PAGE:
Tablet, Mobile Video Viewing Growing
Mobile devices -- tablets in particular -- are gaining quick acceptance among consumers as the place to watch video content.
According to J.D. Power and Associates' 2012 U.S. Residential Pay-to-View Study, nearly a fifth (18%) of pay-to-view customers (such as Netflix and Hulu Plus subscribers, as well as Blockbuster/Blockbuster Express, Redbox and Apple TV) use their tablets for viewing content, up from 11% in the previous year. Viewing on wireless phones also increased to 16% from 14%, while viewing on PC’s and Macs declined to 39% from 45%.
“It started out as a novelty, but actually watching paid content on a mobile device was a new idea,” Frank Perazzini, director of telecommunications at J.D. Power, tells Marketing Daily. “But the iPad and Kindle Fire have changed the game in this area. … [The tablet] is much easier to hold and a better viewing experience.”
Meanwhile, overall satisfaction with pay-to-view video services remained high with an average of 750 on a 1,000-point index scale. (The score from 2011 was 743.) A major factor in the increase of overall satisfaction came from Baby Boomers, whose average score was 748 (up 18 points from 2011). (Conversely, satisfaction for Generation Y decreased 18 points to 752, a drop Perazzini attributed to youth searching for the next big thing and balking at increasing costs and customer service. More members of Gen Y cited mobility as a major factor in selecting a service provider than Baby Boomers, as well.)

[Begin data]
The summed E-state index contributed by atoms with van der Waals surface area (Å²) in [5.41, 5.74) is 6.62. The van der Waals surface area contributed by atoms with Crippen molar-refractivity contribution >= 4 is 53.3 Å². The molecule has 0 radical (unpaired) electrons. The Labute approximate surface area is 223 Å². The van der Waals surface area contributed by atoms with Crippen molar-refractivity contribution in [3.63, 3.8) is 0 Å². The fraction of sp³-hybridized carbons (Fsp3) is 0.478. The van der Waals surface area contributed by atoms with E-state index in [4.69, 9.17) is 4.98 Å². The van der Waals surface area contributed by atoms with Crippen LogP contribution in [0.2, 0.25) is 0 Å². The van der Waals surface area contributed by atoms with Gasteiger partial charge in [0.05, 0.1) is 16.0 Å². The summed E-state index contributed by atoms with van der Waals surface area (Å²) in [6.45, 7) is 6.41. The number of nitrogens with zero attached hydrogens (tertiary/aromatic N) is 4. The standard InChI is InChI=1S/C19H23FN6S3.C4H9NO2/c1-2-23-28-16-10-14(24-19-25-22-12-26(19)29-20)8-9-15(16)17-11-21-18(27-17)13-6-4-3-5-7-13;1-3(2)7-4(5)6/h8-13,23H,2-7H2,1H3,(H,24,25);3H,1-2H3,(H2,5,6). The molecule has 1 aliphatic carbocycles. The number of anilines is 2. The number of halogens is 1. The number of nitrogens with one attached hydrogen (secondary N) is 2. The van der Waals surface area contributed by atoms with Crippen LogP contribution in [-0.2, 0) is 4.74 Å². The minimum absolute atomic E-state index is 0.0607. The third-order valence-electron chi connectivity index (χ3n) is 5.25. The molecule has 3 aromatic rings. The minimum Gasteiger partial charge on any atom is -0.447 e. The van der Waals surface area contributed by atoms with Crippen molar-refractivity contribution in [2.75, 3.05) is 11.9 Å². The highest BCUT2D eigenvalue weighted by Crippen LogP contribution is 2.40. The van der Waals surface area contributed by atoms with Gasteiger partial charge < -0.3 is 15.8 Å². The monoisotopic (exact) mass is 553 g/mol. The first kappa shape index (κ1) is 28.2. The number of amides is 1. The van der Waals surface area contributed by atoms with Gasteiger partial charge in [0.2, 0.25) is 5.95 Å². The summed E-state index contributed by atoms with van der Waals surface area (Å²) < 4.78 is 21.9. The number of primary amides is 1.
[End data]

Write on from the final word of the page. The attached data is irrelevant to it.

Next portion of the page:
Elsewhere in the study, gaming consoles continue to prove their central place in a home’s entertainment hub. While only about a quarter of customers viewed paid content through a gaming console, those who did watched more (6.3 hours) than those who did so on a PC/Mac (5.3 hours), phone (4.9 hours) or tablet (4.4 hours). At the same time, the study found significant overlap in consumers watching programming both through subscription services and through video providers such as cable companies, Perazzini says. Cord-cutting of those switching to an Internet-only play remains in the low-single-digit percentage rates, he says.
“[Streaming video] is a great complementary service, and it ingrains them on the family for entertainment,” Perazzini says. “We could see gaming consoles replace converter boxes in some ways. We see a lot of VOD and over-the-[Internet] viewing as being complementary.”